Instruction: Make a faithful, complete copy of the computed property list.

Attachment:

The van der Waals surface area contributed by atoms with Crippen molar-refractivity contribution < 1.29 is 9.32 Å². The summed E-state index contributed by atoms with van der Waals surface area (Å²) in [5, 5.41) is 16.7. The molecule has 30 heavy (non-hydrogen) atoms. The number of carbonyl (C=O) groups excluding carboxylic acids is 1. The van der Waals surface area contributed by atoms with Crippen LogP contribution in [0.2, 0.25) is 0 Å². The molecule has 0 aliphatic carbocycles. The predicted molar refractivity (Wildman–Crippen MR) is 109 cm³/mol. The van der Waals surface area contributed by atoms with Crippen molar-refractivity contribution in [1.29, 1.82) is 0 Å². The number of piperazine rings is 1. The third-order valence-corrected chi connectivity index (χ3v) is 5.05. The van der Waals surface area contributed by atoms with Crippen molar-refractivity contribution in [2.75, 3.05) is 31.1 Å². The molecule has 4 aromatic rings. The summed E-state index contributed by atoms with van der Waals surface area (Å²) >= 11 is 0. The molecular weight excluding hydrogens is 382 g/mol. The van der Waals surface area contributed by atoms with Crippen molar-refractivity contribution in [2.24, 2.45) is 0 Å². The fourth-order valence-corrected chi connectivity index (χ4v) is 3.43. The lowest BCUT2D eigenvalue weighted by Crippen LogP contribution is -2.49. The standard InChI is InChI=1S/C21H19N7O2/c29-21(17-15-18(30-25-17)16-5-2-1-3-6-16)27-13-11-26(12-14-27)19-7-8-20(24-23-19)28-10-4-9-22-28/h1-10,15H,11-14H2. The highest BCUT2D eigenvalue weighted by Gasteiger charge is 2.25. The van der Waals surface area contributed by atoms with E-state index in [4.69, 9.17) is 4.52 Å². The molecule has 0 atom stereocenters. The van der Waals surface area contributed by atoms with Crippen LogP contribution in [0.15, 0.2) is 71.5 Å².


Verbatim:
The van der Waals surface area contributed by atoms with Crippen molar-refractivity contribution < 1.29 is 9.32 Å². The summed E-state index contributed by atoms with van der Waals surface area (Å²) in [5, 5.41) is 16.7. The molecule has 30 heavy (non-hydrogen) atoms. The number of carbonyl (C=O) groups excluding carboxylic acids is 1. The van der Waals surface area contributed by atoms with Crippen LogP contribution in [0.2, 0.25) is 0 Å². The molecule has 0 aliphatic carbocycles. The predicted molar refractivity (Wildman–Crippen MR) is 109 cm³/mol. The van der Waals surface area contributed by atoms with Crippen molar-refractivity contribution in [1.29, 1.82) is 0 Å². The number of piperazine rings is 1. The third-order valence-corrected chi connectivity index (χ3v) is 5.05. The van der Waals surface area contributed by atoms with Crippen molar-refractivity contribution in [2.75, 3.05) is 31.1 Å². The molecule has 4 aromatic rings. The summed E-state index contributed by atoms with van der Waals surface area (Å²) >= 11 is 0. The molecular weight excluding hydrogens is 382 g/mol. The van der Waals surface area contributed by atoms with Crippen molar-refractivity contribution in [2.24, 2.45) is 0 Å². The fourth-order valence-corrected chi connectivity index (χ4v) is 3.43. The lowest BCUT2D eigenvalue weighted by Crippen LogP contribution is -2.49. The standard InChI is InChI=1S/C21H19N7O2/c29-21(17-15-18(30-25-17)16-5-2-1-3-6-16)27-13-11-26(12-14-27)19-7-8-20(24-23-19)28-10-4-9-22-28/h1-10,15H,11-14H2. The highest BCUT2D eigenvalue weighted by Gasteiger charge is 2.25. The van der Waals surface area contributed by atoms with E-state index in [4.69, 9.17) is 4.52 Å². The molecule has 0 atom stereocenters. The van der Waals surface area contributed by atoms with Crippen LogP contribution in [0.15, 0.2) is 71.5 Å².